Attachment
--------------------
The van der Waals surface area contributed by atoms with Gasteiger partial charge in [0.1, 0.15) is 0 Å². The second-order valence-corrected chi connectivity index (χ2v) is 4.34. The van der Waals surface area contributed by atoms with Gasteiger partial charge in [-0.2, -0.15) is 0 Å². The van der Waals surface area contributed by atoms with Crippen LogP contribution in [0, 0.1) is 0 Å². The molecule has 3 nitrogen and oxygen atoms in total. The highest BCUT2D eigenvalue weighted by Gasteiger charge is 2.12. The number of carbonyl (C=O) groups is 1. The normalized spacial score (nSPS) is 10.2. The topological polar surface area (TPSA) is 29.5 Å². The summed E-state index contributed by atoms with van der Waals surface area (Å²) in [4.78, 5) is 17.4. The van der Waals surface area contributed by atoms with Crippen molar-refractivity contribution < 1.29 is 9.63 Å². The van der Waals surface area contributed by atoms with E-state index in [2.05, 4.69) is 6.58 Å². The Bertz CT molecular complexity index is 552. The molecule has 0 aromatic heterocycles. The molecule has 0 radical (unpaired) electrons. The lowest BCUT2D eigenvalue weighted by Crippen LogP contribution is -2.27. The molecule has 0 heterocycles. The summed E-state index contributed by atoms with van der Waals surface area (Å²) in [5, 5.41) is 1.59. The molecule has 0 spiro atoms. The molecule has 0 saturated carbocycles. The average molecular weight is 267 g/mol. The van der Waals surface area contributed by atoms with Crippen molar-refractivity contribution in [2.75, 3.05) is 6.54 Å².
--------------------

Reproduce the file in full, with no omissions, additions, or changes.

The van der Waals surface area contributed by atoms with Gasteiger partial charge in [0.1, 0.15) is 0 Å². The second-order valence-corrected chi connectivity index (χ2v) is 4.34. The van der Waals surface area contributed by atoms with Gasteiger partial charge in [-0.2, -0.15) is 0 Å². The van der Waals surface area contributed by atoms with Crippen LogP contribution in [0, 0.1) is 0 Å². The molecule has 3 nitrogen and oxygen atoms in total. The highest BCUT2D eigenvalue weighted by Gasteiger charge is 2.12. The number of carbonyl (C=O) groups is 1. The normalized spacial score (nSPS) is 10.2. The topological polar surface area (TPSA) is 29.5 Å². The summed E-state index contributed by atoms with van der Waals surface area (Å²) in [4.78, 5) is 17.4. The van der Waals surface area contributed by atoms with Crippen molar-refractivity contribution < 1.29 is 9.63 Å². The van der Waals surface area contributed by atoms with E-state index in [2.05, 4.69) is 6.58 Å². The Bertz CT molecular complexity index is 552. The molecule has 0 aromatic heterocycles. The molecule has 0 radical (unpaired) electrons. The lowest BCUT2D eigenvalue weighted by Crippen LogP contribution is -2.27. The molecule has 0 heterocycles. The summed E-state index contributed by atoms with van der Waals surface area (Å²) in [5, 5.41) is 1.59. The molecule has 0 spiro atoms. The molecule has 0 saturated carbocycles. The average molecular weight is 267 g/mol. The van der Waals surface area contributed by atoms with Crippen molar-refractivity contribution in [2.75, 3.05) is 6.54 Å².